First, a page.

Jan. 4 (Bloomberg) -- U.S. 10-year yields may struggle to push below 1.84 percent after they approached the least on record at the end of last year, Daiwa Asset Management Co. said, citing trading patterns.
A Fibonacci graph shows that level is a 76.4 percent retracement of the increase in yields from the record low of 1.67 percent set Sept. 23 to 2.42 percent reached on Oct. 28. Rates slid below the barrier in December but failed to stay there.
Ten-year Treasury yields were little changed today at 1.95 percent as of 7:11 a.m. in London, according to Bloomberg Bond Trader prices. The 2 percent security due in November 2021 changed hands at 100 15/32.
“If the 10-year yield goes below 1.84 percent, the trend is still down,” said Tsutomu Komiya, a bond investor in Tokyo at Daiwa Asset Management Co., which oversees the equivalent of $120.7 billion and is a unit of Japan’s second-biggest brokerage.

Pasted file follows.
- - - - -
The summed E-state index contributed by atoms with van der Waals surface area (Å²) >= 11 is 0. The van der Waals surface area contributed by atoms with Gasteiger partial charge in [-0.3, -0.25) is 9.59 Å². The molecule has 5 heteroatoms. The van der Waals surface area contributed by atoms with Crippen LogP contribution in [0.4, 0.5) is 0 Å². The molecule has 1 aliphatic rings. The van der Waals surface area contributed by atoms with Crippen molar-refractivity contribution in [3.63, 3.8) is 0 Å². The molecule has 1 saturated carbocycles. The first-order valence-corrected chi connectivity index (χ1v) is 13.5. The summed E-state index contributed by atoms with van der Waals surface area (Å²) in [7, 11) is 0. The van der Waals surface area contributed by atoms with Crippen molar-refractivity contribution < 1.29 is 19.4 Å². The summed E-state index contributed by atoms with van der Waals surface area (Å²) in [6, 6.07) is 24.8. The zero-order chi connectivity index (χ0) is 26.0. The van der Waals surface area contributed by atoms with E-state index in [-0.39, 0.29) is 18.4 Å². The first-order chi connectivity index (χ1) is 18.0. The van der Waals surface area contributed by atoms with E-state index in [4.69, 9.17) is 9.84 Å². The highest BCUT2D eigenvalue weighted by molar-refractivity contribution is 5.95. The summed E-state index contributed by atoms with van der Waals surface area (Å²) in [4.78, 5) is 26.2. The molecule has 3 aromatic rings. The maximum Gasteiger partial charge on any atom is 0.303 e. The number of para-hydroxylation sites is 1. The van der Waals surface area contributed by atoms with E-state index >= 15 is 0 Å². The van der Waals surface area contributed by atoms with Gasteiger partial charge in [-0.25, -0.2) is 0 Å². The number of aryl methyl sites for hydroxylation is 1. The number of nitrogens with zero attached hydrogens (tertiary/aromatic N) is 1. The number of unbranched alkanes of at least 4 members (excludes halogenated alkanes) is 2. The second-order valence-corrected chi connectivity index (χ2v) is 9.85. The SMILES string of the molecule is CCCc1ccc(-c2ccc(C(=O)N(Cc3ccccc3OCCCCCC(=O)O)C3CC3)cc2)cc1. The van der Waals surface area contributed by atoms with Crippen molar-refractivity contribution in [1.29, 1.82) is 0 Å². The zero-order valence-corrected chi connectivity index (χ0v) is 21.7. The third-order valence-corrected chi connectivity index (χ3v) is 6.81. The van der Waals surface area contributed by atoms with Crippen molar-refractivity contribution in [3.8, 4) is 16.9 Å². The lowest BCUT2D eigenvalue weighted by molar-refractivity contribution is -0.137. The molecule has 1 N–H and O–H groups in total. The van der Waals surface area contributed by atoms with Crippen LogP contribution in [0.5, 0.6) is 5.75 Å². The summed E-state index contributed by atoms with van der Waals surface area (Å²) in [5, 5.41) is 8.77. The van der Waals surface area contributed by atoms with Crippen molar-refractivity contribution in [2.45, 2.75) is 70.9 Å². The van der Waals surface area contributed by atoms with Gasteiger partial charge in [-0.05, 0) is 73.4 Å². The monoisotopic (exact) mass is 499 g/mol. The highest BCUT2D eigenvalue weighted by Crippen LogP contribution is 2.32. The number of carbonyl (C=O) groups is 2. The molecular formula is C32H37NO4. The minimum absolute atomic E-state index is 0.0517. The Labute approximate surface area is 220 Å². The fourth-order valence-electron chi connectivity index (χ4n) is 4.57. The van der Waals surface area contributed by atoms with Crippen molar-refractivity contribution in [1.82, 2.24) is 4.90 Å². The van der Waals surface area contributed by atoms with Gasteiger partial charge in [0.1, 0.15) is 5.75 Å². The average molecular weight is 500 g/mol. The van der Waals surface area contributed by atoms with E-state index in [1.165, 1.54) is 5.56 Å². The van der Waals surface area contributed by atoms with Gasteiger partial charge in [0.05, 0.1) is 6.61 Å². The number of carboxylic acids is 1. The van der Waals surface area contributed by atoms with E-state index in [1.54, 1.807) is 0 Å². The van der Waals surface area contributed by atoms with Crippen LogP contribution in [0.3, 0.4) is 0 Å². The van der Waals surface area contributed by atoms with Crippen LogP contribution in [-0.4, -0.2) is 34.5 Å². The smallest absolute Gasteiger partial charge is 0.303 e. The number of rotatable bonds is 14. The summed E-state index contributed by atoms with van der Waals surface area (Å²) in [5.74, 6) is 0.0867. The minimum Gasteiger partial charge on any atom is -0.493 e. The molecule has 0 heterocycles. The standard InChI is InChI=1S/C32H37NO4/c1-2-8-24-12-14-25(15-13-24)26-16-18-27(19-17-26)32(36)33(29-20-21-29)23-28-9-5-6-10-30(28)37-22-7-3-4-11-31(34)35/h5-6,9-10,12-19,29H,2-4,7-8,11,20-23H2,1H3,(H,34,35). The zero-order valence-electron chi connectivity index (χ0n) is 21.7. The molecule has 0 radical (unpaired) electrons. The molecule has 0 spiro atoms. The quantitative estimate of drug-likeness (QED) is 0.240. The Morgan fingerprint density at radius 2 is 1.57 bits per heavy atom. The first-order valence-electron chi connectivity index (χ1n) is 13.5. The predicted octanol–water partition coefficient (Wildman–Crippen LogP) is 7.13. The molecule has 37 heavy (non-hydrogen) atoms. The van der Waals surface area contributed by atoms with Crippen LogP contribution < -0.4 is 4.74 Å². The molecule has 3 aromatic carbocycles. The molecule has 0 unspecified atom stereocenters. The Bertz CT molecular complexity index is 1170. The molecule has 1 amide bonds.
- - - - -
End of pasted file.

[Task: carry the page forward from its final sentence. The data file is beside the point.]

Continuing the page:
Demand for safety as European officials try to control spending and support their economies has sent Treasuries surging. U.S. government securities due in 10 years and more rallied 29 percent last year, the most among 144 bond indexes compiled by Bloomberg and the European Federation of Financial Analysts Societies after accounting for currency changes.
Fibonacci analysis is based on a series of numbers developed by Leonardo da Pisa, a mathematician in the Middle Ages known as Fibonacci, who was studying growth rates. Analysts use the numbers to determine levels where buy and sell orders may be set.
In technical analysis, investors and analysts study charts of trading patterns and prices to forecast changes in a security, commodity, currency or index.
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